The end result is a fully-integrated and fully-automated storage optimization layer that allows individual applications to be either dynamically optimized for your preferred combination of performance (use more caching closer to the server) or capacity (use less caching everywhere, prefer spinning disks instead).
Infrastructure admin sets storage policy, the software does the rest. Same sort of dead-simple model that's working on today's FAST-enabled storage arrays from EMC.
Wow, All This Looks Expensive!
Care about cost per unit of capacity? Bias towards rotating rust. Care about cost per unit of performance? Bias towards shared flash resources -- starting at the bottom of the hierarchy -- and working your way up.
Since flash storage technologies are silicon electronic devices, they tend to follow Moore's Law vs. Seagate's Rule. The costs associated to accomplish XYX using flash are moving in the right direction quickly, meaning that -- as component costs and performance do their inevitable thing -- you're probably going to want a decent amount of flexibility in what you use, and where you use it.
The Competitors Weigh In
For starters, I've got to hand it to David Flynn, the CEO of Fusion I-O. He did a yeoman's job of talking to anyone who would listen his side of the story. If I were in his shoes, I'd certainly be doing the same thing. Must have been a very long day for him.
One point he tired to make was that the VFcache didn't offer the capacity of his product. True, but -- as you can clearly see from the discussion above, our goal was performance. Capacity? That's handled by the tiers underneath :)
For some reason, people were sort of expecting killer VMware support on Day 1 -- after all, that's what we've been doing in the past. In all fairness, the VFcache team was targeting large, more monolithic traditional applications that are starved for performance vs. larger VMware farms.
BTW, despite what you might read, no PCIe flash card vendor has meaningful VMware integration today -- a clear opportunity for us to innovate in the near future.
There was an interesting amount of "me too" from various folks. IBM just announced using SSDs for the XIV as (presumably) a read-only storage array cache. Someone showed me a nice "unbiased" comparison they did vs. VFcache. Obviously, the correct comparison would have been EMC's array-based FAST implementations, but that wouldn't have looked so good :)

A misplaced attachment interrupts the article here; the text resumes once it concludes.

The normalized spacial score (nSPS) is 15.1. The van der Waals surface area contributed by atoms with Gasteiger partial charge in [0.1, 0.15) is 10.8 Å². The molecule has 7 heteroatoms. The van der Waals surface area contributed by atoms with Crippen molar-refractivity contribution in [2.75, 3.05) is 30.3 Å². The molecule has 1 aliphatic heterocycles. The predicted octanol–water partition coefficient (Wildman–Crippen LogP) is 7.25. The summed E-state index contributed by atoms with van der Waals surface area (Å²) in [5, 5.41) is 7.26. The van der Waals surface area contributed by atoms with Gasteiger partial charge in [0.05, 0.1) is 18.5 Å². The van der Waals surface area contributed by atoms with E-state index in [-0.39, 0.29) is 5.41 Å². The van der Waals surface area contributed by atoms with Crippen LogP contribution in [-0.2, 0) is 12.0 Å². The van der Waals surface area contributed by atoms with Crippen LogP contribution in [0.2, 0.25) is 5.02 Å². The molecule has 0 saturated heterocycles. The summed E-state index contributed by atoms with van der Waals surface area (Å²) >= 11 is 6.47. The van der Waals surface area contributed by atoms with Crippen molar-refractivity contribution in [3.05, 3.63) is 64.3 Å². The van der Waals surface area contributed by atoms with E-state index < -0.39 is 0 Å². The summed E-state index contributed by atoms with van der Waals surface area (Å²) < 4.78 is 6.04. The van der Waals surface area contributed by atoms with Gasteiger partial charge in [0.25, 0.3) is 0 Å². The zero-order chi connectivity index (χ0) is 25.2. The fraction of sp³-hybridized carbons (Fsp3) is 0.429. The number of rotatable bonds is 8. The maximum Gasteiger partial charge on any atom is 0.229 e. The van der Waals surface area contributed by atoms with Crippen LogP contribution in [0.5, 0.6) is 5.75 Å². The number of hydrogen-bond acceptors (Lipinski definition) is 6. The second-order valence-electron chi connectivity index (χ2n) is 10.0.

One of the NetApp folks offered that they have been offering array-side read-only cache for quite a while. That's true, but not exactly a reasonable comparison, given the discussion here. I didn't hear a lot from the other storage vendors, e.g. Hitachi et. al.
There's more, but I think you get the picture. Competitive vendors were targeting one specific part of this picture. No one was showing the whole picture.
There was also a rather strange theme around people wondering how EMC could somehow "sell inside the server". Huh? Never mind that we've been selling and supporting gazillions of HBAs into servers successfully for many, many years -- or that our PowerPath technology is the de-facto standard in all sorts of enterprise storage environments.
Maybe we should have pointed that out to people.
Forgive my crankiness, but I was tired of hearing this 20 years ago, and I'm just as tired of hearing it today. It's one of the more distracting forms of intellectual onanism practiced by technology types, as far as I'm concerned.
Look, everyone wants choices, but there's no denying value derived from integration, support, etc. And, in modern IT discussions, it's more about value delivered vs. the cost of the components.
OK, I'm Done
If you watch this storage stuff closely (as some of you do), it was hopefully an interesting week on multiple levels. If you somehow missed that disks were quickly being augmented and replaced by flash storage technologies, you got another reminder.
If you somehow thought that storage belongs in one box, and servers in another, you got a preview of what's to come quickly here: a continuing convergence of server, storage and network. The technology is changing fast, as are the operational models.
On a personal note, I suppose I should have expected all the flak. After all, EMC is a big company that's moving fast on multiple fronts these days.
I would expect a few reverberations :)